Now I just gotta say it again, I absolutely love these cipher segments! But you know when something seems a little too good to be true and you just know the motives behind it are in no way honorable? I can't complain about the final aired product, though. I'll suffer through an I-don't-know-why-everybody's-bigging-upping-him Ace Hood verse if it means there's gonna be a Lupe, Rhymefest, or Jadakiss to come correct afterwards. Maybe if BET replaced Rap City with some form of a Cipher show that actually showcased real talent on a regular basis then I'd shut my mouth and actually enjoy the thing.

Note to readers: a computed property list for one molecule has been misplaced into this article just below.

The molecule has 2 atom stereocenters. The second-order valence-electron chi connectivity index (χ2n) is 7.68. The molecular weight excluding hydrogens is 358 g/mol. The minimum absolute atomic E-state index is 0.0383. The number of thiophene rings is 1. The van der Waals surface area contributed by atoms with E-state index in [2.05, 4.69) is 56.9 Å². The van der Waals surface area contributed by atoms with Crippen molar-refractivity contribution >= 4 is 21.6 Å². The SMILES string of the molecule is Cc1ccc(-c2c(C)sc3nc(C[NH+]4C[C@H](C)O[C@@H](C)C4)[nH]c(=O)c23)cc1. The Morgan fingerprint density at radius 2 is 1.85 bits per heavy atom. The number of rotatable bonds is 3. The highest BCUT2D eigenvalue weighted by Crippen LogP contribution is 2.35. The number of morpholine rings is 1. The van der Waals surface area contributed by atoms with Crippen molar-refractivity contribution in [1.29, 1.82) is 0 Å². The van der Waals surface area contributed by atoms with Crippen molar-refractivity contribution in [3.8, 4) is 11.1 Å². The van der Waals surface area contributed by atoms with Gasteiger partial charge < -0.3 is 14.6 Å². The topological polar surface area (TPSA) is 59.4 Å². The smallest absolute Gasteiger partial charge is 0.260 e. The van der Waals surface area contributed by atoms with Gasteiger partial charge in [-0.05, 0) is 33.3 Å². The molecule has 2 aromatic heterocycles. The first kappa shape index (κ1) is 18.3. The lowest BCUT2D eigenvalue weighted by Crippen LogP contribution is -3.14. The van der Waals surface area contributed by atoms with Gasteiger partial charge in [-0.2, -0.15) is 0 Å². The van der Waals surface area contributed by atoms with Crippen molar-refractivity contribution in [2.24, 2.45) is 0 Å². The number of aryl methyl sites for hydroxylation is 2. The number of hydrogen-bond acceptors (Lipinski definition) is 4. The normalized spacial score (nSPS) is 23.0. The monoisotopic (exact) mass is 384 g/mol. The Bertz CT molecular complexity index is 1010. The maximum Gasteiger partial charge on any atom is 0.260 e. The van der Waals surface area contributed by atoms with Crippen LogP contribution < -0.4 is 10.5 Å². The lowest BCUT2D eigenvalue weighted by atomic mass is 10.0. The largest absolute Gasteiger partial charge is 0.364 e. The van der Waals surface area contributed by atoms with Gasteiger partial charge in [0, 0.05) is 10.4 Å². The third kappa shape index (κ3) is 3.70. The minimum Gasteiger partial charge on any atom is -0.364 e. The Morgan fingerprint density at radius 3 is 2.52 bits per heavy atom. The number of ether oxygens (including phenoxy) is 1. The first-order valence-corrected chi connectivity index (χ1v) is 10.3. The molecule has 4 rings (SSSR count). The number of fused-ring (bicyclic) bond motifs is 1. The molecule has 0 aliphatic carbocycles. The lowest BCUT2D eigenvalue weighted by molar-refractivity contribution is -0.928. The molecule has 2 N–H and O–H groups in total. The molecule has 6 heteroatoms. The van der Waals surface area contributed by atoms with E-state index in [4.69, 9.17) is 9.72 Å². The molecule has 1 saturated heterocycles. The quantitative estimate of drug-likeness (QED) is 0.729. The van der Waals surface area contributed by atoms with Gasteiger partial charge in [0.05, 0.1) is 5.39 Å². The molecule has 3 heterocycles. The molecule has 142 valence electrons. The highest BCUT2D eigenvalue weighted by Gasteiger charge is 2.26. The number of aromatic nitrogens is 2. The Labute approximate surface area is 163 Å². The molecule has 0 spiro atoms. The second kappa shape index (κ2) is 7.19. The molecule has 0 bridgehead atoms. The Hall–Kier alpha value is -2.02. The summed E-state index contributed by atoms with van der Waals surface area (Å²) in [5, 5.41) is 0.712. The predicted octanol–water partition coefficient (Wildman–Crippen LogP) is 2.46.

They say the game got the belly of a beast ... (c) Lupe Fiasco

... and so concludes another masterpiece


Thursday, October 23, 2008

It's What You Expected, Ain't It?

This post is dedicated to any and every song out there that made you pray on your pillow that night a collabo album would be in the works and be released at least in the next ten years by the artists that just got together. These are in no particularly symbolic order of any kind. These are automatic download links!

Nas - Black Republicans (feat. Jay-Z)